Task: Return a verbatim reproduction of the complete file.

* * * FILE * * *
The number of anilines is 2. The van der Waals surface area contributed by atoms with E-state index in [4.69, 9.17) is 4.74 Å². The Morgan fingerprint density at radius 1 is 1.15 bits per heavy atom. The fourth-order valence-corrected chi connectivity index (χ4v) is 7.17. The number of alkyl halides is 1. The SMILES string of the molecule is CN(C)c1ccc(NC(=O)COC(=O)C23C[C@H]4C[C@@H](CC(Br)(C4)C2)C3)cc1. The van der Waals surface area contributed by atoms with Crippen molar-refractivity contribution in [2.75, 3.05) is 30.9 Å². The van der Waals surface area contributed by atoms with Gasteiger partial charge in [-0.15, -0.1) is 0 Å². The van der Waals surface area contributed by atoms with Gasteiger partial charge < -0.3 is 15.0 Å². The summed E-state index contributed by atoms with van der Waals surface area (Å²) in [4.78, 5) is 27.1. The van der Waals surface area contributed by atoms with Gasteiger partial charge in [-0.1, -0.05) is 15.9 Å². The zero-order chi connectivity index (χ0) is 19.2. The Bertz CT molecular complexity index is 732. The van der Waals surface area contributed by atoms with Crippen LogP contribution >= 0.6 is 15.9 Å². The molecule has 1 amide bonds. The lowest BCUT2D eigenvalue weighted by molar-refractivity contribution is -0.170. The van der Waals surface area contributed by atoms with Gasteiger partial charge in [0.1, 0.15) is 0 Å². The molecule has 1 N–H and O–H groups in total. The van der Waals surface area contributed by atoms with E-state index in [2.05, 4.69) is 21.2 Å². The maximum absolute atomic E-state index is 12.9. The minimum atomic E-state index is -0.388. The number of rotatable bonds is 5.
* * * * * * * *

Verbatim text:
The number of anilines is 2. The van der Waals surface area contributed by atoms with E-state index in [4.69, 9.17) is 4.74 Å². The Morgan fingerprint density at radius 1 is 1.15 bits per heavy atom. The fourth-order valence-corrected chi connectivity index (χ4v) is 7.17. The number of alkyl halides is 1. The SMILES string of the molecule is CN(C)c1ccc(NC(=O)COC(=O)C23C[C@H]4C[C@@H](CC(Br)(C4)C2)C3)cc1. The van der Waals surface area contributed by atoms with Crippen molar-refractivity contribution in [2.75, 3.05) is 30.9 Å². The van der Waals surface area contributed by atoms with Gasteiger partial charge in [-0.15, -0.1) is 0 Å². The van der Waals surface area contributed by atoms with Gasteiger partial charge < -0.3 is 15.0 Å². The summed E-state index contributed by atoms with van der Waals surface area (Å²) in [4.78, 5) is 27.1. The van der Waals surface area contributed by atoms with Gasteiger partial charge in [-0.1, -0.05) is 15.9 Å². The zero-order chi connectivity index (χ0) is 19.2. The Bertz CT molecular complexity index is 732. The van der Waals surface area contributed by atoms with Crippen LogP contribution >= 0.6 is 15.9 Å². The molecule has 1 amide bonds. The lowest BCUT2D eigenvalue weighted by molar-refractivity contribution is -0.170. The van der Waals surface area contributed by atoms with Gasteiger partial charge in [0.1, 0.15) is 0 Å². The molecule has 1 N–H and O–H groups in total. The van der Waals surface area contributed by atoms with E-state index in [2.05, 4.69) is 21.2 Å². The maximum absolute atomic E-state index is 12.9. The minimum atomic E-state index is -0.388. The number of rotatable bonds is 5.